[¶5] On February 28, 2012, neighbors filed an objection to applicants' motion to adopt the settlement agreement, and filed a motion to continue the trial. Neighbors argued that they lacked sufficient time to adequately prepare for trial and that the proposed settlement agreement made material changes to the project that required a remand to the district commission for consideration in the first instance. In particular, neighbors argued that the change in location of the access point to the quarry was a material change that would negatively impact their property. The trial was reset for March 13, 2012.[1]

[¶6] On March 9, 2012, the trial court denied neighbors' motion for a remand. The court acknowledged neighbors' contention that they were unfairly disadvantaged

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in particular by applicants' decision to change the access point. The court ruled, however, that the changes were not substantial enough to change the character of the project, and that a remand was not necessary. The court noted that in reviewing a proposed Act 250 project, it was required to consider " all reasonable alternatives to the proposed project, with the limits of not changing the very essence of the project." Because the parties were obligated to be prepared to address differing proposals, the court found no basis to delay the trial and denied the motion for a further continuance.

[¶7] Prior to trial, the court informed the parties that it would reserve judgment on the motion to accept the settlement agreement until trial. The court explained that it would make " its own independent determinations as to the appropriate weight and credibility to be assigned to all trial evidence."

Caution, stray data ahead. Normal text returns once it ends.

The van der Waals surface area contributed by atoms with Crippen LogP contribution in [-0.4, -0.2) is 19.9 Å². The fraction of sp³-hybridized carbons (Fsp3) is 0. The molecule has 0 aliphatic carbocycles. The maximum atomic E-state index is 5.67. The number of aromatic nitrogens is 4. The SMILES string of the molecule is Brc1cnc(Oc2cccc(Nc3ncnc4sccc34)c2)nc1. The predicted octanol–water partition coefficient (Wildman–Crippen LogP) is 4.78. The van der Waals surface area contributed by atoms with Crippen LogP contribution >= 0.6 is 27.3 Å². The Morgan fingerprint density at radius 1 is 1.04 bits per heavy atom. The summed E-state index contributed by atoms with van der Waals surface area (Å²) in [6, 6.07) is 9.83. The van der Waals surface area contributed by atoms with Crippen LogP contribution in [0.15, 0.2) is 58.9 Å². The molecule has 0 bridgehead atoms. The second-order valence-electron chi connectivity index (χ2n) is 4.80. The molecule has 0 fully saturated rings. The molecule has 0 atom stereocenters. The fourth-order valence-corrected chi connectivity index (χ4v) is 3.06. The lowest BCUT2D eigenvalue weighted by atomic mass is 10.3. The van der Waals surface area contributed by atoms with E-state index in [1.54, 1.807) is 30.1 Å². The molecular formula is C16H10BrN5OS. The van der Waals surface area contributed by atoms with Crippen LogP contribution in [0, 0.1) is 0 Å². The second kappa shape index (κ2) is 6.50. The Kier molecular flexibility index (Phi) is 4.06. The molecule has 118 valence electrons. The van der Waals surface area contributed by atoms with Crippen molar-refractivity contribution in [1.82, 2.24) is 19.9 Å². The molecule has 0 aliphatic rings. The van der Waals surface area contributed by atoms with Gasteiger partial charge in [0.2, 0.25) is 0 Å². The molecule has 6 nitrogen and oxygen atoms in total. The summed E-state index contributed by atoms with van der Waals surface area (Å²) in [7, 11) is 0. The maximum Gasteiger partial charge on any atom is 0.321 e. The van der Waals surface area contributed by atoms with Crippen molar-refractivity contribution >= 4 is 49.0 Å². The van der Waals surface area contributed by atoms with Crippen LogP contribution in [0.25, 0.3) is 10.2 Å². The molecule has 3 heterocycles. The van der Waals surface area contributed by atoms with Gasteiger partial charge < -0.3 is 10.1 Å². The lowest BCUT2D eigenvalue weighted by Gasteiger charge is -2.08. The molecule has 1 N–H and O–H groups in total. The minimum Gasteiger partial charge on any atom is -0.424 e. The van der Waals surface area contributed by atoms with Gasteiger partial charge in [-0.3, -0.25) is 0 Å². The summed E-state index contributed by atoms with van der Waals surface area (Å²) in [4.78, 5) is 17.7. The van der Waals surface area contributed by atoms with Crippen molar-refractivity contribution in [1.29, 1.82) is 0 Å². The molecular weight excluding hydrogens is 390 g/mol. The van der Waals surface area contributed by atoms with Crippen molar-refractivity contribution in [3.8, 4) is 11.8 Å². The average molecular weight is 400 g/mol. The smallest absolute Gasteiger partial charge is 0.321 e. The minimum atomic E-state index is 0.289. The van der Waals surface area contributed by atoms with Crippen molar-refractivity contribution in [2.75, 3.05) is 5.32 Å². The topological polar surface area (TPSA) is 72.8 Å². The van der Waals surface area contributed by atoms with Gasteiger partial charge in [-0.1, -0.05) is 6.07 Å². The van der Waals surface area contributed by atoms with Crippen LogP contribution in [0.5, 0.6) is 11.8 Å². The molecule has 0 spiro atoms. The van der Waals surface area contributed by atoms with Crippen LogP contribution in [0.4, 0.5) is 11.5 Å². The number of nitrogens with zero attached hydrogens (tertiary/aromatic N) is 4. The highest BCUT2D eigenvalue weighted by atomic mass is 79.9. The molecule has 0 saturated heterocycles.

[¶8] At trial, applicants presented testimony from several different experts related to the project's blasting plan, impact on traffic and noise creation. At the beginning of the hearing, neighbors objected generally to the admission of any expert evidence relating to changes made as a result of the settlement agreement, arguing that they were provided with an insufficient opportunity to investigate or evaluate the experts' opinions on how the changed entry point would impact the project. Consistent with its pretrial ruling, the court overruled the objection and allowed the experts to testify.

[¶9] Neighbors were the only parties to appear and oppose the project at trial. Neighbors cross-examined applicants' experts and neighbor Doreena Hart testified, but neighbors did not present experts of their own.

[¶10] The court issued a lengthy written order. As to the jurisdictional appeal, the court affirmed the district commission, holding that applicants' operations increased the manner and intensity of the preexisting operation and therefore required an Act 250 permit. As to the merits appeal, the court noted that its review was limited to addressing the questions raised by applicants, which related to four criteria and subcriteria: criterion 5 relating to traffic impacts, criterion 8 concerning aesthetic impacts, criterion 9(E) about extraction of earth resources, environmental impacts and site rehabilitation, and criterion 10 about conformity with the town and regional plans. The court found that with appropriate conditions the project conformed to all of the criteria, and a permit should be issued. Neighbors filed a timely notice of appeal.

I.

[¶11] We first address neighbors' procedural arguments. On appeal, neighbors argue that the modifications to the project made as part of the settlement were substantial and required a remand to the district commission or, at the very least, a continuance. The Environmental Division has authority to " affirm, reverse, or modify the decision of the tribunal appealed from, may remand the case for further proceedings consistent with the order of the court, and may expressly set forth conditions and restrictions with which the parties must comply." V.R.E.C.P. 5(j). Thus, the Environmental Division may change a proposal without remand as long as the revisions do not amount to " truly ...